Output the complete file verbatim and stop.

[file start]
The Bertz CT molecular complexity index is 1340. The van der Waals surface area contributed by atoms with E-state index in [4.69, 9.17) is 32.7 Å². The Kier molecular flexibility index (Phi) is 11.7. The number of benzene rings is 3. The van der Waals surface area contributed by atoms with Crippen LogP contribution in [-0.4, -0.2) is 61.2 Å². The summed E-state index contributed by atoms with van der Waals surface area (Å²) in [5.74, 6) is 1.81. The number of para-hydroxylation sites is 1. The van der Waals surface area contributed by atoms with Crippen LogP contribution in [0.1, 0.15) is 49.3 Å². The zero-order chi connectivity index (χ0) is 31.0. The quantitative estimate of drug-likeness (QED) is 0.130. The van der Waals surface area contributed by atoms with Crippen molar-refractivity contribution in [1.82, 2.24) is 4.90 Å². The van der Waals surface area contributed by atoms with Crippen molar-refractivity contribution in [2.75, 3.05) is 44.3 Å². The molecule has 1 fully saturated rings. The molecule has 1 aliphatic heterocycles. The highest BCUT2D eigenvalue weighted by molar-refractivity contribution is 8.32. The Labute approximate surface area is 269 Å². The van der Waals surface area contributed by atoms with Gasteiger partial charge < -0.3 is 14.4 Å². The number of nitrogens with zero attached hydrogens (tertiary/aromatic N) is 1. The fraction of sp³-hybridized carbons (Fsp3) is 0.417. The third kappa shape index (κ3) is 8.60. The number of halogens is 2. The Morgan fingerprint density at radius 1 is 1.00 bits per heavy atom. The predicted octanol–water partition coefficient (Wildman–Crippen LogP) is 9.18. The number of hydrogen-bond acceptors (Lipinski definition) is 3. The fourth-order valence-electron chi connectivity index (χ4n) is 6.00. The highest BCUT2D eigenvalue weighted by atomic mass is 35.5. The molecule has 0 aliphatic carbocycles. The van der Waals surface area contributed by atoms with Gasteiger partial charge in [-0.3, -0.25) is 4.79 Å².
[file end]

The Bertz CT molecular complexity index is 1340. The van der Waals surface area contributed by atoms with E-state index in [4.69, 9.17) is 32.7 Å². The Kier molecular flexibility index (Phi) is 11.7. The number of benzene rings is 3. The van der Waals surface area contributed by atoms with Crippen LogP contribution in [-0.4, -0.2) is 61.2 Å². The summed E-state index contributed by atoms with van der Waals surface area (Å²) in [5.74, 6) is 1.81. The number of para-hydroxylation sites is 1. The van der Waals surface area contributed by atoms with Crippen LogP contribution in [0.1, 0.15) is 49.3 Å². The zero-order chi connectivity index (χ0) is 31.0. The quantitative estimate of drug-likeness (QED) is 0.130. The van der Waals surface area contributed by atoms with Crippen molar-refractivity contribution in [1.82, 2.24) is 4.90 Å². The van der Waals surface area contributed by atoms with Crippen molar-refractivity contribution in [2.75, 3.05) is 44.3 Å². The molecule has 1 fully saturated rings. The molecule has 1 aliphatic heterocycles. The highest BCUT2D eigenvalue weighted by molar-refractivity contribution is 8.32. The Labute approximate surface area is 269 Å². The van der Waals surface area contributed by atoms with Gasteiger partial charge < -0.3 is 14.4 Å². The number of nitrogens with zero attached hydrogens (tertiary/aromatic N) is 1. The fraction of sp³-hybridized carbons (Fsp3) is 0.417. The third kappa shape index (κ3) is 8.60. The number of halogens is 2. The Morgan fingerprint density at radius 1 is 1.00 bits per heavy atom. The predicted octanol–water partition coefficient (Wildman–Crippen LogP) is 9.18. The number of hydrogen-bond acceptors (Lipinski definition) is 3. The fourth-order valence-electron chi connectivity index (χ4n) is 6.00. The highest BCUT2D eigenvalue weighted by atomic mass is 35.5. The molecule has 0 aliphatic carbocycles. The van der Waals surface area contributed by atoms with Gasteiger partial charge in [-0.3, -0.25) is 4.79 Å².